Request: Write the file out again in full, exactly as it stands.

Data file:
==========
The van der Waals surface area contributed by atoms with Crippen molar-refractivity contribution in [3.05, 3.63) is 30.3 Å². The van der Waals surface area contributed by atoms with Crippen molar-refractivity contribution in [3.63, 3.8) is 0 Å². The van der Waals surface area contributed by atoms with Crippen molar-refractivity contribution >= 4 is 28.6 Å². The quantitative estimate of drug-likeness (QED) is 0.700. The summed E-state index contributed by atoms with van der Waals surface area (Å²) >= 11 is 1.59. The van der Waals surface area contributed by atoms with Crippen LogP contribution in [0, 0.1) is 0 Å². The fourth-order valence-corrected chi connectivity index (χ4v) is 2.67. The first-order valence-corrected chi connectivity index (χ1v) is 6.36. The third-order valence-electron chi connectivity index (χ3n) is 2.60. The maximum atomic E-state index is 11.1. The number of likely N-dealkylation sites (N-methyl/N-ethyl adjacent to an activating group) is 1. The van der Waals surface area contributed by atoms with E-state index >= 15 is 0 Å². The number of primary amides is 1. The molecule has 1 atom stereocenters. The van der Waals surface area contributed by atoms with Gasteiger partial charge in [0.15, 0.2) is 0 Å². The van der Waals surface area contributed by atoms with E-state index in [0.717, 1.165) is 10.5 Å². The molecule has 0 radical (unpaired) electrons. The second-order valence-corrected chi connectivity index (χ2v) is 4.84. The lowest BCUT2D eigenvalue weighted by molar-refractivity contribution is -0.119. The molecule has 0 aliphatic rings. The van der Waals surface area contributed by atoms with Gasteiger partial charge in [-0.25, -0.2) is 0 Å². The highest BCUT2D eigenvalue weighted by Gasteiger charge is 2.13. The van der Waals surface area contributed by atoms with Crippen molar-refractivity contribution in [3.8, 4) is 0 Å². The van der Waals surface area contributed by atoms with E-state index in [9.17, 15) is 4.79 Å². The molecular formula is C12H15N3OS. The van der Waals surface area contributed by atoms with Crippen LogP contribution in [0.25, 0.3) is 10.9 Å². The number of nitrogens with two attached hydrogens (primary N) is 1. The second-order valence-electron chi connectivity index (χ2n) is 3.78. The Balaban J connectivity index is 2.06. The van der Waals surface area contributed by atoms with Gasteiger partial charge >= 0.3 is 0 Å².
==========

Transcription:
The van der Waals surface area contributed by atoms with Crippen molar-refractivity contribution in [3.05, 3.63) is 30.3 Å². The van der Waals surface area contributed by atoms with Crippen molar-refractivity contribution in [3.63, 3.8) is 0 Å². The van der Waals surface area contributed by atoms with Crippen molar-refractivity contribution >= 4 is 28.6 Å². The quantitative estimate of drug-likeness (QED) is 0.700. The summed E-state index contributed by atoms with van der Waals surface area (Å²) >= 11 is 1.59. The van der Waals surface area contributed by atoms with Crippen LogP contribution in [0, 0.1) is 0 Å². The fourth-order valence-corrected chi connectivity index (χ4v) is 2.67. The first-order valence-corrected chi connectivity index (χ1v) is 6.36. The third-order valence-electron chi connectivity index (χ3n) is 2.60. The maximum atomic E-state index is 11.1. The number of likely N-dealkylation sites (N-methyl/N-ethyl adjacent to an activating group) is 1. The van der Waals surface area contributed by atoms with E-state index >= 15 is 0 Å². The number of primary amides is 1. The molecule has 1 atom stereocenters. The van der Waals surface area contributed by atoms with Gasteiger partial charge in [0.15, 0.2) is 0 Å². The van der Waals surface area contributed by atoms with E-state index in [0.717, 1.165) is 10.5 Å². The molecule has 0 radical (unpaired) electrons. The second-order valence-corrected chi connectivity index (χ2v) is 4.84. The lowest BCUT2D eigenvalue weighted by molar-refractivity contribution is -0.119. The molecule has 0 aliphatic rings. The van der Waals surface area contributed by atoms with Gasteiger partial charge in [-0.25, -0.2) is 0 Å². The highest BCUT2D eigenvalue weighted by Gasteiger charge is 2.13. The van der Waals surface area contributed by atoms with Crippen molar-refractivity contribution in [3.8, 4) is 0 Å². The van der Waals surface area contributed by atoms with E-state index in [9.17, 15) is 4.79 Å². The molecular formula is C12H15N3OS. The van der Waals surface area contributed by atoms with Crippen LogP contribution in [0.25, 0.3) is 10.9 Å². The number of nitrogens with two attached hydrogens (primary N) is 1. The second-order valence-electron chi connectivity index (χ2n) is 3.78. The Balaban J connectivity index is 2.06. The van der Waals surface area contributed by atoms with Gasteiger partial charge >= 0.3 is 0 Å².